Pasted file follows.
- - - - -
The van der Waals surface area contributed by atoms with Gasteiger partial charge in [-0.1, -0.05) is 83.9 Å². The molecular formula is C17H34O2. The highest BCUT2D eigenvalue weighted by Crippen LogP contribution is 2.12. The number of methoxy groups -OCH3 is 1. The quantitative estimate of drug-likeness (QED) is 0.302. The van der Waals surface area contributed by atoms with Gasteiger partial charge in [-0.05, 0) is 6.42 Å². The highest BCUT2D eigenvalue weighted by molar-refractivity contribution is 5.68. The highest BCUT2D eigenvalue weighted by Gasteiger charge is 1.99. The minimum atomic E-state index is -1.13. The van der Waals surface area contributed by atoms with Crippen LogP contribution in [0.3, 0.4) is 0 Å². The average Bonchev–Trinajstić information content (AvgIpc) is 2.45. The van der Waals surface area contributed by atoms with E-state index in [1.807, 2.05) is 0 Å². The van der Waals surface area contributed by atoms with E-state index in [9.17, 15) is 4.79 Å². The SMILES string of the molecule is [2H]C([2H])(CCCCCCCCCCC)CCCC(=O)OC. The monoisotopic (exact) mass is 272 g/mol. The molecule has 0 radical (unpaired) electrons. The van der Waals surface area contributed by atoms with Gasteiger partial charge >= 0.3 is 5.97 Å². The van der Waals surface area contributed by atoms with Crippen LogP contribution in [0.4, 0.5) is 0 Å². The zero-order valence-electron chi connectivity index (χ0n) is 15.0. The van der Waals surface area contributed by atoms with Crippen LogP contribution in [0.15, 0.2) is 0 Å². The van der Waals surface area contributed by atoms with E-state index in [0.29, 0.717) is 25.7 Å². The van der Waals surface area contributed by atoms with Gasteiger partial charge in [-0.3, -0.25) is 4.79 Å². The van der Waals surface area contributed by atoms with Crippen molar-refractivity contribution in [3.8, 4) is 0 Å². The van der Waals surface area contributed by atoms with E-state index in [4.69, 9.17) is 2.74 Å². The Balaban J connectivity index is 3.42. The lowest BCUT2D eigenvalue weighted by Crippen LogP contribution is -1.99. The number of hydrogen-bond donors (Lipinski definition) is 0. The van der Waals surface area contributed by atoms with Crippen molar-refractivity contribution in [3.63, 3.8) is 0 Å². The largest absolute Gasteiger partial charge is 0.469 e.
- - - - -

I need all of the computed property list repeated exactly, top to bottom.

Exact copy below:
The van der Waals surface area contributed by atoms with Gasteiger partial charge in [-0.1, -0.05) is 83.9 Å². The molecular formula is C17H34O2. The highest BCUT2D eigenvalue weighted by Crippen LogP contribution is 2.12. The number of methoxy groups -OCH3 is 1. The quantitative estimate of drug-likeness (QED) is 0.302. The van der Waals surface area contributed by atoms with Gasteiger partial charge in [-0.05, 0) is 6.42 Å². The highest BCUT2D eigenvalue weighted by molar-refractivity contribution is 5.68. The highest BCUT2D eigenvalue weighted by Gasteiger charge is 1.99. The minimum atomic E-state index is -1.13. The van der Waals surface area contributed by atoms with Crippen LogP contribution in [0.3, 0.4) is 0 Å². The average Bonchev–Trinajstić information content (AvgIpc) is 2.45. The van der Waals surface area contributed by atoms with E-state index in [1.807, 2.05) is 0 Å². The van der Waals surface area contributed by atoms with E-state index in [9.17, 15) is 4.79 Å². The SMILES string of the molecule is [2H]C([2H])(CCCCCCCCCCC)CCCC(=O)OC. The monoisotopic (exact) mass is 272 g/mol. The molecule has 0 radical (unpaired) electrons. The van der Waals surface area contributed by atoms with Gasteiger partial charge >= 0.3 is 5.97 Å². The van der Waals surface area contributed by atoms with Crippen LogP contribution in [0.4, 0.5) is 0 Å². The zero-order valence-electron chi connectivity index (χ0n) is 15.0. The van der Waals surface area contributed by atoms with Crippen LogP contribution in [0.15, 0.2) is 0 Å². The van der Waals surface area contributed by atoms with E-state index in [0.29, 0.717) is 25.7 Å². The van der Waals surface area contributed by atoms with Gasteiger partial charge in [-0.3, -0.25) is 4.79 Å². The van der Waals surface area contributed by atoms with Crippen molar-refractivity contribution in [3.8, 4) is 0 Å². The van der Waals surface area contributed by atoms with E-state index in [4.69, 9.17) is 2.74 Å². The Balaban J connectivity index is 3.42. The lowest BCUT2D eigenvalue weighted by Crippen LogP contribution is -1.99. The number of hydrogen-bond donors (Lipinski definition) is 0. The van der Waals surface area contributed by atoms with Crippen molar-refractivity contribution in [3.63, 3.8) is 0 Å². The largest absolute Gasteiger partial charge is 0.469 e.